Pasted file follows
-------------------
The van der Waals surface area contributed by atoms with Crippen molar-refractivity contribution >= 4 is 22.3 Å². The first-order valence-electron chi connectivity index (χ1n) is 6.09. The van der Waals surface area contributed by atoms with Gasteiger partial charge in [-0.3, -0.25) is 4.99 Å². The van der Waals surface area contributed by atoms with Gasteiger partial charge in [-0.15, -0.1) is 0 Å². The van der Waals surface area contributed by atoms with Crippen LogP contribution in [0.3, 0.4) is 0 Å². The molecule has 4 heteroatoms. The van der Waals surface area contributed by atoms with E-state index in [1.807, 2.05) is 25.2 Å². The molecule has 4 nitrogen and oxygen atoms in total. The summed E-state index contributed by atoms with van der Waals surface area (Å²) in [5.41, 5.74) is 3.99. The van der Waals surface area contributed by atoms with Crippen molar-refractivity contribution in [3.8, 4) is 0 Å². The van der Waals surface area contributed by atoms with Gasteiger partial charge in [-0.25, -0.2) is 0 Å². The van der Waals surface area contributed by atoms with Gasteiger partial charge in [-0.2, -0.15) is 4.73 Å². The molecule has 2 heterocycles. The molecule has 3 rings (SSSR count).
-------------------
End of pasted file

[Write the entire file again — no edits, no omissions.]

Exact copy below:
The van der Waals surface area contributed by atoms with Crippen molar-refractivity contribution >= 4 is 22.3 Å². The first-order valence-electron chi connectivity index (χ1n) is 6.09. The van der Waals surface area contributed by atoms with Gasteiger partial charge in [-0.3, -0.25) is 4.99 Å². The van der Waals surface area contributed by atoms with Gasteiger partial charge in [-0.15, -0.1) is 0 Å². The van der Waals surface area contributed by atoms with Crippen LogP contribution in [0.3, 0.4) is 0 Å². The molecule has 4 heteroatoms. The van der Waals surface area contributed by atoms with E-state index in [1.807, 2.05) is 25.2 Å². The molecule has 4 nitrogen and oxygen atoms in total. The summed E-state index contributed by atoms with van der Waals surface area (Å²) in [5.41, 5.74) is 3.99. The van der Waals surface area contributed by atoms with Crippen molar-refractivity contribution in [3.8, 4) is 0 Å². The van der Waals surface area contributed by atoms with Gasteiger partial charge in [-0.25, -0.2) is 0 Å². The van der Waals surface area contributed by atoms with Gasteiger partial charge in [-0.2, -0.15) is 4.73 Å². The molecule has 2 heterocycles. The molecule has 3 rings (SSSR count).